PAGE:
Happy birthday UDEN - and thank you to everyone that has and who continue to support this fledgling effort at becoming a community, the voice called out for at that Breakfast Club meeting!

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DeadRiot - Top 5 Player's Choice Award

Kinda cool.  Our Utah indie game, DeadRiot placed 5th out of 2500 game submissions on SlideDB for AOTY.  Just some more geek street cred for the talent that resides in Utah.  Full article: http://www.slidedb.com/groups/2015-app-of-the-year-awards/features/players-choice-app-of-the-year-2015

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Being “Let Go” – Part III: The Manager’s Perspective

It is a fact of commerce in the 21st Century that if you are a manager, you are probably going to need to let some people go at some point.  It’s not pleasant and is the least enviable part of your job (hopefully!)  There are two ways this can come about – one, you fire them, or two you let them go because your company imposes some kind of reduction in force, layoff, downsizing, streamlining, skill realignment etc. (it gets justified in so many ways!)  However unpleasant, this is something that you, as a manager, need to be prepared to do.  The way you handle yourself at the time you tell someone it’s time to move on makes a big difference to them.  I’m not suggesting it will make you lifelong friends, but showing them courtesy and respect – and not making it about how bad you feel! – will go a long way.

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Being “Let Go” – Part II: The Employee’s Perspective

Being "fired" or being "let go" both end up in the same place -- you out of work.  In this blog, I look at this from the employee's perspective and offer thoughts on coping strategies now that you're "in the beach club"...

 

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Because I Love It

Earlier this year I had the opportunity to attend the Game Developer's Conference. I remember the cool weather walking across the street from Check-In to the main entrance to the Moscone Center. I walked insider and felt a rush of inexplicable wonder and belonging. I needed to be here. I belonged here.

The previous months up until that point were a little rough for me. I was dealing with a bitter loss and felt numb for months. I struggled to get up in the morning and get to work. I didn't feel like myself. I felt like I lost my sense of oneness with myself. The only time I ever felt like myself was when I was contributing to the video game project I was working on. Even then, my heart wasn't completely in it.

GDC changed that.

After GDC, I worked on my game because I loved doing it. It wasn't because I was afraid of what would happen if I didn't work. It was because game development is my calling. It was because this is a job I would do for free. My work improved and I felt like I learned more. Whatever anxiety I had about deadlines and milestones was put aside.

That's not to say they're not important. Deadlines and milestones are very important to my work. They are like goals for me to stretch myself in my talents. Deadlines are not a problem. The anxiety I will feel with them can be. A little anxiety and pressure is natural. When anxiety becomes a problem is when it takes away from the love of the work. If I don’t love making games I’m not doing my job right.

So how do we preserve our love for our work while being under pressure? I don’t know. That said, here are some ideas that have worked for me.

1. Attend conferences/meet-ups for fellow professionals.

GDC helped me a ton, right? So did going to the last UDEN meeting. It was like a mini GDC to pump me up for my current project at the time. Donald Mustard’s Q&A was inspiring but so was just being there. With UDEN, the Utah Games Guild, the Utah Unity User Group, and the Salt Lake City Chapter of IGDA we have a ton of opportunities to network and give ourselves the inspiration when feeling worn out. I could have justified staying at home thinking, “Oh, I need to work on my project.” I didn’t. I’m glad I decided to go to the meeting. Though it was a sacrifice of time it was well worth it.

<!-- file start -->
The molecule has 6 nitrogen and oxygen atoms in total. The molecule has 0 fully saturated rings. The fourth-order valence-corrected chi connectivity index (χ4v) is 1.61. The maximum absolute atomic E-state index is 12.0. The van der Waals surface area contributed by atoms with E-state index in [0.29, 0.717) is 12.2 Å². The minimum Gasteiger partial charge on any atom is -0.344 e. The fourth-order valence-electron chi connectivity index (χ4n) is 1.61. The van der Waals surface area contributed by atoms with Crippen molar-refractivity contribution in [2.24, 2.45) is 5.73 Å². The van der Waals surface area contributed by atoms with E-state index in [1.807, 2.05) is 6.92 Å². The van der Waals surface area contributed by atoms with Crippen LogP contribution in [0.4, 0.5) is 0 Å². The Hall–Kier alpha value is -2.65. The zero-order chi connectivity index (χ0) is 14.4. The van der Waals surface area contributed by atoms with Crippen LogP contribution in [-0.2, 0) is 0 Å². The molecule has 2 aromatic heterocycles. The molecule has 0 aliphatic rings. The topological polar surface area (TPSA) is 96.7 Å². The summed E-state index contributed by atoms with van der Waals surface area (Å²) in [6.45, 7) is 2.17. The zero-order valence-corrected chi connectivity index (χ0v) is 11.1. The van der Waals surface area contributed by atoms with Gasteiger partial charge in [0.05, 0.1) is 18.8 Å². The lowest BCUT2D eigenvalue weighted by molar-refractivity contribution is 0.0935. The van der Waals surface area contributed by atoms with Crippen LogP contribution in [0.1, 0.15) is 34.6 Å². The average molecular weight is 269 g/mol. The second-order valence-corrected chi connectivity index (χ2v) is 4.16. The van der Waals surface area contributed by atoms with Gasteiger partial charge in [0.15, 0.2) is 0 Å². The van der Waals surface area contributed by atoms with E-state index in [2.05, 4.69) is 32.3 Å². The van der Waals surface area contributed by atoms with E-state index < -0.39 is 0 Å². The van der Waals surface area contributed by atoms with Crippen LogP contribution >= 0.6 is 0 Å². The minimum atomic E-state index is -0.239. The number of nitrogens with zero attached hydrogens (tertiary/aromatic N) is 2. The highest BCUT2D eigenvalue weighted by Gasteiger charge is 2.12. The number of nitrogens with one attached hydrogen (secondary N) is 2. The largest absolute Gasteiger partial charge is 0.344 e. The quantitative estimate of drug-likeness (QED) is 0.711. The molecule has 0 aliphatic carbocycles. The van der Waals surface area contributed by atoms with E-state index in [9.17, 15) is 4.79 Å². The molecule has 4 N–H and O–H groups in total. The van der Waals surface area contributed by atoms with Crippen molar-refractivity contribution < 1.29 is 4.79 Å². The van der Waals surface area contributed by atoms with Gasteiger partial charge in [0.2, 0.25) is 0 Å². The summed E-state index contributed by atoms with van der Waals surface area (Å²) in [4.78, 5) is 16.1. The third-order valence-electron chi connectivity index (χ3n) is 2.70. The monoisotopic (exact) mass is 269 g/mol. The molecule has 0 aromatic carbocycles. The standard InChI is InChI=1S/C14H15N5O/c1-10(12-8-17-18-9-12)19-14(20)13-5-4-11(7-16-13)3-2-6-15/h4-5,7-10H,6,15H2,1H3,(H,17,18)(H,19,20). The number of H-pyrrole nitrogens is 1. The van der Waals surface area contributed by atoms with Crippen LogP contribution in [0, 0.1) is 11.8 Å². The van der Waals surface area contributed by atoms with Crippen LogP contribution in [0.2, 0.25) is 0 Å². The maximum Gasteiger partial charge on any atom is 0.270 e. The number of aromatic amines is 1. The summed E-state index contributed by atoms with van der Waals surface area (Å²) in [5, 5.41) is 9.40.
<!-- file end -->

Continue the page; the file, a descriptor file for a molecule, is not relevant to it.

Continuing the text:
2. Mentor an aspiring professional/Seek a mentor.

When my friend Glen was experiencing self-doubt I encouraged him. He’s been someone I’ve mentored by teaching him drawing techniques, help with coding, and offered general feedback. By so doing I would find the inspiration and passion I would sometimes forget I had. Not only did I re-ignite my fire but I also learned by teaching. My understanding of principles and skills increased by mentoring and teaching.

Glen also told me that he needed that encouragement from me to keep going. I’ve found that when I’ve reached out to a mentor and sought advice I would be able to refocus and regain purpose. Mentoring is a win-win for both parties. It helps both to grow, learn and create.

3. Read books and watch talks.

Right now I’m reading a book called “Masters of Doom.” It tells the story of John Romero and John Carmack, how they created ID Software and made an impact on the video game industry. The book has been really inspiring to me. I can read a chapter or two and feel excited to work. I feel the same way when I watch panels from the GDC vault, listen to podcasts, read Gamasutra blog posts and watch relevant YouTube videos like Extra Credits. (Or Every Frame a Painting for my filmmaker readers.) Doing this regularly has helped me be consistently passionate and positive.

4. Play Games (Watch Movies)

Crazy, right? We spend so much time making games we forget to play and enjoy them. Enjoying the work of a fellow professional can be just the inspiration you need to fall in love with your work all over again. I find this is especially helpful if I know the history or an analysis of whatever game I am playing. Playing Super Meat Boy after watching Indie Game: the Movie doubles the fuel to my I-love-making-video-games fire. Anyone familiar with Jane McGongial’s TED talks knows how helpful playing a game can be to our problem solving and mental health. Giving ourselves a needed break helps our work.

At the end of the day, I ask myself why I do what I do. I could easily make more money and find more jobs as a graphic designer. I could have chosen “safe” career paths in engineering or computer science. I’m certainly not in the game design industry for money. I do it because I need to--but not out of fear. I do it because I find purpose in it. Ultimately, I do it because I love it.